Tynan facts for kids
|Tynan shown within Northern Ireland|
|Population||71 (2011 Census)|
|Sovereign state||United Kingdom|
|EU Parliament||Northern Ireland|
Tynan (from Irish: Tuíneán, meaning "watercourse") is a village, townland (of 375 acres) and civil parish in County Armagh, Northern Ireland. It is situated largely in the historic barony of Tiranny, with some areas in the barony of Armagh. It had a population of 71 people (35 households) in the 2011 Census. (2001 Census: 71 people)
Tynan won the status as the most well preserved rural Irish village in 1993.
Places of interest
Tynan Abbey has an extensive demesne, a country house belonging to the Stronge family was situated here until it was destroyed by the Provisional IRA in 1981. The ruins have since been demolished. The grounds hold an extensive cemetery with grave stones going back centuries and others worn beyond recognition.
Tynan has a High cross in the village's church yard, dating from 700–900. It shows a carving of Adam and Eve under an apple tree.
Tynan was formerly served by mainline trains of the Great Northern Railway (Ireland) and was also the eastern terminus of the narrow gauge Clogher Valley Railway (which opened in 1887 and closed in 1941). Tynan railway station (on the Clogher Valley railway opened on 2 May 1887 and shut 1 January 1942. Tynan and Caledon railway station on the mainline opened on 25 May 1858 and shut on 1 October 1957.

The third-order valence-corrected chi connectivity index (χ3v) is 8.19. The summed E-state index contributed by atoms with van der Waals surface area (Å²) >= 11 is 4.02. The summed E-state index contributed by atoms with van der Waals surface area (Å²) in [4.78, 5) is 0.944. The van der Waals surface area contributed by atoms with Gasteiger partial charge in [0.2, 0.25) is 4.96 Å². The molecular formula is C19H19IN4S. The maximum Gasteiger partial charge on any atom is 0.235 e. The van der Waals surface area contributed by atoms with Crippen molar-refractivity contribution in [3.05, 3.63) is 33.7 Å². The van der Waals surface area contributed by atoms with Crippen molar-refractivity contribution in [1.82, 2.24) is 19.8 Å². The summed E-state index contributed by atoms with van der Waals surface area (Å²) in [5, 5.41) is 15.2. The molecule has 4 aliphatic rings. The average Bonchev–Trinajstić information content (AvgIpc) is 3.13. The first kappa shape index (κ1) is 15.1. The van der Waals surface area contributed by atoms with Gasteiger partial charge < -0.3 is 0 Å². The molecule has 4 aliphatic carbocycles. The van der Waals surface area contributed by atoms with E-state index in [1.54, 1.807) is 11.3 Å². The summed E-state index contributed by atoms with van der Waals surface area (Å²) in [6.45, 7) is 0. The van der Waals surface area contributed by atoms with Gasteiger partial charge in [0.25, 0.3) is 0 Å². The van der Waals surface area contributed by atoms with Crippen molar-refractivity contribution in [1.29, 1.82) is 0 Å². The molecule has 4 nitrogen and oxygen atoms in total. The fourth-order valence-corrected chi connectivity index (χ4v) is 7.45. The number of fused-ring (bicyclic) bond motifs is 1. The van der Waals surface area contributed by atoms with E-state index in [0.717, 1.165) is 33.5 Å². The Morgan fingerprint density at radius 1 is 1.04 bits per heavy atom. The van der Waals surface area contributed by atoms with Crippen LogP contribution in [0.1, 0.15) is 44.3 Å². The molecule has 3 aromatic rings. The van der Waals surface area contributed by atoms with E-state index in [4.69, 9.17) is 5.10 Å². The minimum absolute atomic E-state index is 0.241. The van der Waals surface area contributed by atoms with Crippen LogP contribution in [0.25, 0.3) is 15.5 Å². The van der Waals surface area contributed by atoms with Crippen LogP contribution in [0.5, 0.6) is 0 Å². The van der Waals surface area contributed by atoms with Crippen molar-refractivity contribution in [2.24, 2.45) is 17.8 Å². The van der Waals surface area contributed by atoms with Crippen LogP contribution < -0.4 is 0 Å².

- Ulster Canal
- Peter McManus, recipient of the Victoria Cross
- The antiquarian William Reeves was the Church of Ireland Rector of Tynan in the 1860s.
- Sergeant Samuel Lindsay, B.E.M., Tynan R.U.C. Station Sergeant between 1953 and 1989 and recipient of the British Empire Medal.
Civil parish of Tynan
The civil parish contains the villages of Killylea, Middletown and Tynan.
Tynan Facts for Kids. Kiddle Encyclopedia.